The ENGLISH SPY, the latest in the long line of Gabriel Allon mysteries by Daniel Silva centers on a plot to kill the venerated Israeli intelligence operative and art restorer. Allon has numerous enemies, but one in particular is very upset that a plan to get the English Prime Minister to sign over lucrative North Sea drilling rights to a Kremlin owned Energy Corporation has gone array – so revenge is at the forefront. A further inducement to be rid of Allon revolves around the future accession of Israel’s most effective assassin as head of the “Office,” the Jewish state’s intelligence agency. Silva reintroduces a number of important characters from previous books, most important of which is Christopher Keller, a former British SAS agent, now a professional assassin. Keller, who has his own agenda, becomes Allon’s partner in hunting down a number of individuals who are linked to the plot. Because of Keller’s background, Silva will weave the “Irish Problem” into his story as a number of his characters were deeply involved in IRA violence in Northern Ireland.
The story begins as the former princess and recently divorced wife of the future king of England is killed while vacationing on a British yacht. Allon is called in by the Head of MI6, Graham Seymour to uncover the truth concerning the princess’ death. Allon is convinced it is no accident. Israeli intelligence assures him that the chef on the boat, a Colin Hernandez is responsible for the explosion, and it turns out that Hernandez is none other than Eamon Quinn, a former IRA bomber. After peace in Northern Ireland was achieved, Quinn became a free-lancer whose record of employment included; Hezbollah, Hamas, al-Qaeda, and Iranian intelligence. Years earlier the Israelis had offered to kill Quinn, and now Seymour finally takes them up on their offer.
Allon and Keller track Quinn and his accomplice, Anna Huber, a Russian agent trained from her time in an orphanage, until they are led to a bombing at Brompton Road in London. Keller and Allon escape death, but Allon is convinced that the princess’ demise and the bombing are linked in a plot to kill him. From this point on Silva introduces a number of important new characters as he constructs a scenario that has great relevance to the international scene at the time of the book’s release. The Iranian nuclear negotiations are front and center of the story and the policy goals of the United States, Russia, Iran, and Israel are played out in an accurate fashion. Silva maintains the clipped dialogue and sarcastic humor that were on display in his previous work and those new to Silva’s approach will find that they soon will become engrossed in the story. The problem for readers who are familiar with the Allon series is that it seems a bit formulaic as Silva constructs the novel in a somewhat predictable fashion, though the story has a number of surprising twists and turns it does not grab the reader like earlier works.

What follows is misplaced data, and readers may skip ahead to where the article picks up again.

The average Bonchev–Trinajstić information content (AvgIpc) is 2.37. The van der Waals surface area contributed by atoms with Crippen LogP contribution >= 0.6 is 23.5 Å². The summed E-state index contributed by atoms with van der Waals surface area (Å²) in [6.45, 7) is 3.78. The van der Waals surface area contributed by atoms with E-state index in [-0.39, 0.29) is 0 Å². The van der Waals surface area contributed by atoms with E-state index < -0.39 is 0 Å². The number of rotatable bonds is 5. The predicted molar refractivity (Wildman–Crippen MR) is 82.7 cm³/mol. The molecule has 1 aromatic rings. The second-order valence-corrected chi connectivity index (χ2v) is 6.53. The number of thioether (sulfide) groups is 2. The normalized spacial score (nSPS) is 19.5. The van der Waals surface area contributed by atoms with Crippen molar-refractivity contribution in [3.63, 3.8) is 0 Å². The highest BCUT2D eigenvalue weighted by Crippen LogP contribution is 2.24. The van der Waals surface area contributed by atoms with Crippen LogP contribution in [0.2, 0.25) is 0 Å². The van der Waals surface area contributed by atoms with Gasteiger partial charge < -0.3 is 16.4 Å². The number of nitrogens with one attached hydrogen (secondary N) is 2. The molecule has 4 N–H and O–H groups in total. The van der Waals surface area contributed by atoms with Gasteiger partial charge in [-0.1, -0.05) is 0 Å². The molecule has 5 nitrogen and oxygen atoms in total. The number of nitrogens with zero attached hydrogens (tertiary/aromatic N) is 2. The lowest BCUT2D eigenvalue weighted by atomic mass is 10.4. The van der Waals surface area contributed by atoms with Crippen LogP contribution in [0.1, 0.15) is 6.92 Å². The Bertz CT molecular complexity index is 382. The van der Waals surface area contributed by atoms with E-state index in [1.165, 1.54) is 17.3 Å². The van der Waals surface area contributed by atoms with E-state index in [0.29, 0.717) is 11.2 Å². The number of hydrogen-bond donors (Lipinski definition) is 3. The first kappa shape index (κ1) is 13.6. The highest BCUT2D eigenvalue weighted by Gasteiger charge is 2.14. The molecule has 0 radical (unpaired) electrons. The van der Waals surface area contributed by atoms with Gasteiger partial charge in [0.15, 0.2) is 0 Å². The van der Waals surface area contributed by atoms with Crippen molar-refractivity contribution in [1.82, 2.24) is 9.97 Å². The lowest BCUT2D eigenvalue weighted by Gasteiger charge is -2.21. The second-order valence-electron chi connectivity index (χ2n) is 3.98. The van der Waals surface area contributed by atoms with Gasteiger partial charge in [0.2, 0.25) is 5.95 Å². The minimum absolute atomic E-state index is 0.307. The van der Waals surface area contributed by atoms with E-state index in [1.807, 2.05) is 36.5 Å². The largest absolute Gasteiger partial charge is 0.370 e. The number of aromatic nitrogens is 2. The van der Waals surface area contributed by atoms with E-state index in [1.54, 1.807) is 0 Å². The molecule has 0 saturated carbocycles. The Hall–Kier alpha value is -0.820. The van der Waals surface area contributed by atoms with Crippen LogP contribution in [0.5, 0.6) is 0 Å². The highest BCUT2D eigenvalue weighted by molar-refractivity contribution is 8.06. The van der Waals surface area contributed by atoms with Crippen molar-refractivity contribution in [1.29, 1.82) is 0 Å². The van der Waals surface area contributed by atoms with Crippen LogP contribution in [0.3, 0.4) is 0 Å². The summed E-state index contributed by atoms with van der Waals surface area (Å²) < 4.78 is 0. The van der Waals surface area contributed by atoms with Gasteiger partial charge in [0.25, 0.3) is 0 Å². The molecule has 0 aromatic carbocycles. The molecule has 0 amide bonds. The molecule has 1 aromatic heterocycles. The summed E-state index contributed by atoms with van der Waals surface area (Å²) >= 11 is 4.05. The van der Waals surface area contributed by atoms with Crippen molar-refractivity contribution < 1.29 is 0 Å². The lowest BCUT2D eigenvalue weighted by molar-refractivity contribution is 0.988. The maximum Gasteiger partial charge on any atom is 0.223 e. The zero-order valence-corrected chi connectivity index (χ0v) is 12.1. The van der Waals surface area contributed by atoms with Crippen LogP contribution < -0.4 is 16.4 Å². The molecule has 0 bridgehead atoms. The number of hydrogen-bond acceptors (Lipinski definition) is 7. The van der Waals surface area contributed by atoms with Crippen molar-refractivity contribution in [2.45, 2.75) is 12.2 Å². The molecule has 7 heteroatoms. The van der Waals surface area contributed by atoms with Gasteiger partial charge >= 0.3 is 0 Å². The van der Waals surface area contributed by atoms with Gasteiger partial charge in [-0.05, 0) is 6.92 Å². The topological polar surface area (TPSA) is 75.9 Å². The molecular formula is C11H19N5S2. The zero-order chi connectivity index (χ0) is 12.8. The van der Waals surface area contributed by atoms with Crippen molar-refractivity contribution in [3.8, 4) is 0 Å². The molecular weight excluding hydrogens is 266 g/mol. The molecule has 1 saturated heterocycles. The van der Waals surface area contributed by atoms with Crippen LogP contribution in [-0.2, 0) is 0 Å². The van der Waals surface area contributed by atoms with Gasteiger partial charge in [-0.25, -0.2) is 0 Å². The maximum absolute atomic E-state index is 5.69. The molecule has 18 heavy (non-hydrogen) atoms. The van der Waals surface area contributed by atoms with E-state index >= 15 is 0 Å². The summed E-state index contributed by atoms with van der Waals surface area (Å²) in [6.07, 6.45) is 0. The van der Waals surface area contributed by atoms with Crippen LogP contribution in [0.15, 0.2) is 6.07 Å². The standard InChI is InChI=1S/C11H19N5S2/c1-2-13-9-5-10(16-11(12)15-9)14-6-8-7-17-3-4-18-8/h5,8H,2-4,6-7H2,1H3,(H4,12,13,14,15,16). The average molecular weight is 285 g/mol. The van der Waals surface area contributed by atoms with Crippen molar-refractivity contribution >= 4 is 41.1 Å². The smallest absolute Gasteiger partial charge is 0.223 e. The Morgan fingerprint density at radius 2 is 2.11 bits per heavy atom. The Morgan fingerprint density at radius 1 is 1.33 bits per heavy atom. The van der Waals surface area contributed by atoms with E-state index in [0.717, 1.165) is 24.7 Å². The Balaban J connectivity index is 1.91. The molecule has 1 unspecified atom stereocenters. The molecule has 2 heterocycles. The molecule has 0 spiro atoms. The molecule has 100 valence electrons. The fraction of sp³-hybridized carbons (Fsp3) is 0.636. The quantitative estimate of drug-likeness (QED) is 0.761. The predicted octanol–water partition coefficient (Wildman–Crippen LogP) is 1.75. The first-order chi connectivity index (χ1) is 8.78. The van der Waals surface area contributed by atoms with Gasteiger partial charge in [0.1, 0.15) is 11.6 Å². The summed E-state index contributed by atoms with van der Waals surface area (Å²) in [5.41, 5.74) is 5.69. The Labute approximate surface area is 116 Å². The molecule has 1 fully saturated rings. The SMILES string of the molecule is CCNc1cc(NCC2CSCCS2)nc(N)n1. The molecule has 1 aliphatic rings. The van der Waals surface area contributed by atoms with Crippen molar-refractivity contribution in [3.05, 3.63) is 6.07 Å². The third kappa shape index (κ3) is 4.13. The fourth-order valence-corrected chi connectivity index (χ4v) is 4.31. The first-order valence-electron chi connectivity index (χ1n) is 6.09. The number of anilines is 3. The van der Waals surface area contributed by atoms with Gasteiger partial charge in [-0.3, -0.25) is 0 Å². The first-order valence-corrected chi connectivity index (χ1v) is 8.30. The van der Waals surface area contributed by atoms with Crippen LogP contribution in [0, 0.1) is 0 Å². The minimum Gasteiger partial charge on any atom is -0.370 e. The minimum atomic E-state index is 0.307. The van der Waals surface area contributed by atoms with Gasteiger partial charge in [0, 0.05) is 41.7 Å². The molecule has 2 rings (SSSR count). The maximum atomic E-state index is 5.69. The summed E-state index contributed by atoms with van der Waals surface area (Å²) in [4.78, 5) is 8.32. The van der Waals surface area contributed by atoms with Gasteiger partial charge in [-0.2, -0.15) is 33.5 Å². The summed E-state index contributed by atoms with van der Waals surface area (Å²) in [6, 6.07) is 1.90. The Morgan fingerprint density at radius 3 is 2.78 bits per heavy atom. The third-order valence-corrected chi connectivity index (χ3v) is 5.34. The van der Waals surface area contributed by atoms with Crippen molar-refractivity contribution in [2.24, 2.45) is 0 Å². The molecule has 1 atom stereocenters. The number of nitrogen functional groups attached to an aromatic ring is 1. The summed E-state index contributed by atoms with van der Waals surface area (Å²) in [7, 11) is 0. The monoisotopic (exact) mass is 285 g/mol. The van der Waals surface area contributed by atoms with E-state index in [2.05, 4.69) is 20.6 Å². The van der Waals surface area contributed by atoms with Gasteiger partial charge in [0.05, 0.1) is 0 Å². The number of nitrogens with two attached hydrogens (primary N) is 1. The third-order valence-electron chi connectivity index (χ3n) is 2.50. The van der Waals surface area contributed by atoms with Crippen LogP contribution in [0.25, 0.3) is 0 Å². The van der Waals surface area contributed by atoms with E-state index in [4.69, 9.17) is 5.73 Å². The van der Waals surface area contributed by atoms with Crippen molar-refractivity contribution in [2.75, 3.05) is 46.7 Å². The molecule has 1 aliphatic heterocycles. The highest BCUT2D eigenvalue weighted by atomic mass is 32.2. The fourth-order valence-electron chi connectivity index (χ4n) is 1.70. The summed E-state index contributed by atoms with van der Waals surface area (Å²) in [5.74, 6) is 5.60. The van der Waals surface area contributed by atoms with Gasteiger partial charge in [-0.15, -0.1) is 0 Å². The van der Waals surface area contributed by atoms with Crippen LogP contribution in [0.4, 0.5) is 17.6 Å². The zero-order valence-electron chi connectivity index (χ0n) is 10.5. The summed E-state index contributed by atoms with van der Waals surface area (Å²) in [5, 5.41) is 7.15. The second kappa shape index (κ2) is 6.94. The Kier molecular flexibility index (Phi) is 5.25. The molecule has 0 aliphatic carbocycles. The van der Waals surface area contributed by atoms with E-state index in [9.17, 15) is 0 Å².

Allon will stage his own death as a means of catching Quinn and the people who are behind him, resulting in a number of interesting situations. The character development remains strong as we are introduced to Reza Nazari, an Iranian turned Israeli spy who is part of the Iranian negotiating team; Madeline Hart, a former Russian sleeper agent that has come over to the British side; and Alexei Rozanov, an SVR agent who has been dispatched by the Russian “Tsar” to eliminate Allon. Other Allon associates appear including the irascible Ari Shamron, the twice former director-general of Israeli intelligence and Allon’s mentor.
Throughout the novel Silva presents background history of individuals and places, be it a snow covered Vienna neighborhood that the Nazis emptied during the war or description of the lives of his characters, like Madeline Hart who was orphaned almost at birth and trained in spy craft and sexual matters in a Russian orphanage to be used as a weapon against powerful men. Speaking of background history, as the book progresses more and more Allon is convinced that Rozanov and Quinn played a major role in, or actually were responsible for the explosion that killed his son Dani, and resulted in institutionalization of his wife Leah, a number of years before.
Overall, the book is a typical Allon yarn, with some commentary pertaining to the real world of terror and espionage. New readers will be satisfied and will want to move on to the next book in the series, THE BLACK WIDOW, while returning readers might have to think twice.